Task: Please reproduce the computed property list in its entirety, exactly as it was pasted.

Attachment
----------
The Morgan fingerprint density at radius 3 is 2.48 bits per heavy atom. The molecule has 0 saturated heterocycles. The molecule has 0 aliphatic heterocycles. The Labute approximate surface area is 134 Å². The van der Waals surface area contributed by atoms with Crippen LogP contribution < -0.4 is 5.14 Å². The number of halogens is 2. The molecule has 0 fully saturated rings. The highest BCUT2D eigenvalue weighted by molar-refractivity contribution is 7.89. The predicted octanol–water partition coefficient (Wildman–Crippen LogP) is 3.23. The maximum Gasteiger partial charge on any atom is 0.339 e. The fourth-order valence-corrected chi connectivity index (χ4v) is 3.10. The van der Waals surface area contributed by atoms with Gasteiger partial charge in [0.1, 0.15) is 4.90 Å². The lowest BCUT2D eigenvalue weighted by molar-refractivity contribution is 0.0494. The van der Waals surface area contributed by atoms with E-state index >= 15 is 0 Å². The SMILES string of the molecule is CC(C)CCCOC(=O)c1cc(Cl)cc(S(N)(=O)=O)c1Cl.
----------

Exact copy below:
The Morgan fingerprint density at radius 3 is 2.48 bits per heavy atom. The molecule has 0 saturated heterocycles. The molecule has 0 aliphatic heterocycles. The Labute approximate surface area is 134 Å². The van der Waals surface area contributed by atoms with Crippen LogP contribution < -0.4 is 5.14 Å². The number of halogens is 2. The molecule has 0 fully saturated rings. The highest BCUT2D eigenvalue weighted by molar-refractivity contribution is 7.89. The predicted octanol–water partition coefficient (Wildman–Crippen LogP) is 3.23. The maximum Gasteiger partial charge on any atom is 0.339 e. The fourth-order valence-corrected chi connectivity index (χ4v) is 3.10. The van der Waals surface area contributed by atoms with Gasteiger partial charge in [0.1, 0.15) is 4.90 Å². The lowest BCUT2D eigenvalue weighted by molar-refractivity contribution is 0.0494. The van der Waals surface area contributed by atoms with E-state index >= 15 is 0 Å². The SMILES string of the molecule is CC(C)CCCOC(=O)c1cc(Cl)cc(S(N)(=O)=O)c1Cl.